Each year the Alaska State Fair holds a moose calling contest, dubbed the “Moose Calling & Tall Tail Contest.” But across the Lower 48 states, nowhere but Maine appears to hold an annual moose calling contest.

The Registered Maine Guides who run the calling contest here call it the “World Championship Invitational,” but then, there is a lot of moose love here in Vacationland, home to more than 70,000 moose.

“We have more moose than anyone in the Lower 48, and Maine guides carry that recognition nationally. And the fact is, it really does work. It’s amazing how well (our calling techniques) works,” said Don Kleiner, the executive director of the Maine Professional Guides Association.

The 2013 calling championship will be held in conjunction with the moose permit lottery on June 14 in Greenville. Five regional qualifying events will be held the months before. They started at the Eastern Maine Sportsman’s Show on Saturday, March 10.

At the championship in June, first place is worth $500, second place is $300 and third place is $200.

These kinds of moose calling events are geared toward spectators, Maine’s moose fans, and most especially the new students to moose mania.

“Showmanship is huge. The best caller doesn’t necessarily win. We all talked amongst ourselves last year and agreed, the best sounding caller did not win,” Kleiner said.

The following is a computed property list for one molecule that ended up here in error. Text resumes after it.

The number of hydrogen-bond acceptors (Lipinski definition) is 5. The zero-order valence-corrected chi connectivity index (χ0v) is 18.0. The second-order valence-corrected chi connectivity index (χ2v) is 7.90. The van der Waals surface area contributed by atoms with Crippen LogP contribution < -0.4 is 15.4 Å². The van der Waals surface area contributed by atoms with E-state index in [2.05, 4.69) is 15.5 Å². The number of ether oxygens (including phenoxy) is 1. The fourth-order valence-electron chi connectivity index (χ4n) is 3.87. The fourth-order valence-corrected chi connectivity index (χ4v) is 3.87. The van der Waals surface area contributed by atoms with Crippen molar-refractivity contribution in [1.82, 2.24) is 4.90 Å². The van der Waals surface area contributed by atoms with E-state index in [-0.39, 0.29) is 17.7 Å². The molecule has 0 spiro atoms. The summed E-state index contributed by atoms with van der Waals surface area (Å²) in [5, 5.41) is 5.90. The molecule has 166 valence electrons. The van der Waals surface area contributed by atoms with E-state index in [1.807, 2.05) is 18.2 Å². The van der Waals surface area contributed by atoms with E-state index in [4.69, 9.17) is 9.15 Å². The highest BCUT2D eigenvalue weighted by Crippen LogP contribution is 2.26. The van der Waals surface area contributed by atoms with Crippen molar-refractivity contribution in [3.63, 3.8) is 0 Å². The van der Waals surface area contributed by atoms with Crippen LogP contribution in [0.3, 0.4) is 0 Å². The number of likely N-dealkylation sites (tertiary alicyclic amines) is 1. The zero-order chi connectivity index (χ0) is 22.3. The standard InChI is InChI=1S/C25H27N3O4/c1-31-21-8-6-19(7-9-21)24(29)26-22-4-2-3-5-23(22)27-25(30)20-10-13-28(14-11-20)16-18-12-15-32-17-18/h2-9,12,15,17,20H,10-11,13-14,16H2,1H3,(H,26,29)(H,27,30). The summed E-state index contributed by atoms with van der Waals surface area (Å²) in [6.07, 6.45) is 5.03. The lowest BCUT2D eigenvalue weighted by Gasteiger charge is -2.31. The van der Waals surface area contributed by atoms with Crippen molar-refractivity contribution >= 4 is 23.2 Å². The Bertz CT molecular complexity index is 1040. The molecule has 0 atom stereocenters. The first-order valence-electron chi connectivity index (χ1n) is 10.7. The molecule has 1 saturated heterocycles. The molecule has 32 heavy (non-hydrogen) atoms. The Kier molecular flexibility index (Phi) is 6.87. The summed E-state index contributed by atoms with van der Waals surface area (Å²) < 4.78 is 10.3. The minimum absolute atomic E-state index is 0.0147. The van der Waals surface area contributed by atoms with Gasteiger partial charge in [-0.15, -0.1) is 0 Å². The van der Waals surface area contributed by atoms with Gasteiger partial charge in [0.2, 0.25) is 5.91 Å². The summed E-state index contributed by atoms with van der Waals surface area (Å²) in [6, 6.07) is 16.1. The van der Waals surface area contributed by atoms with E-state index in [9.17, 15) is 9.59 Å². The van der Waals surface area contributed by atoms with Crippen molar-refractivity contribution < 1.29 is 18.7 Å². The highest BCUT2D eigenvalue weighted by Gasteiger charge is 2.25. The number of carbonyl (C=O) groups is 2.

The Alaskan Office of Tourism bills their state calling championship as a spectacle unparalleled in outdoor circles.

“To the untrained ear, the grunts and rhythmic humming could be dismissed as an a capella singing competition gone terribly wrong,” the tourism board boasts.

In Maine, the second-annual statewide moose calling championship is just as quirky.

More than 700 packed into an Oquossoc Marine hanger last spring to see the calling championship. And six contestants quieted the large crowd with their stories of moose hunts and varied techniques for drawing in a moose.

In the end, it was Kevin Deschaine of Madawaska who told no stories at all.

He mimicked what he does in the wild to lure in a moose and, in a surprise ending, had his 5-year-old, camo-dressed daughter step on stage and shoot the moose her father pretended to be, bringing down the house in raucous applause.

But Kleiner assured, all the performances that make the final are ones that work in the wild.

A fishing guide, Kleiner tells the story of how he had two customers out in September on a pond up north when the brush rustled.

Sensing a big bull, he showed his guests how to talk moose, and to his surprise drew a swimming bull toward the boat.

“I called once. I don’t know what I said. But he came right into the pond and swam at us for all he was worth. And I said, ‘Oh, this is not good,’ ” Kleiner said.

Raising a paddle and shouting, Kleiner showed the moose it was off course, and not heading toward a cow.

“But for 25 seconds I was scared to death,” he said.

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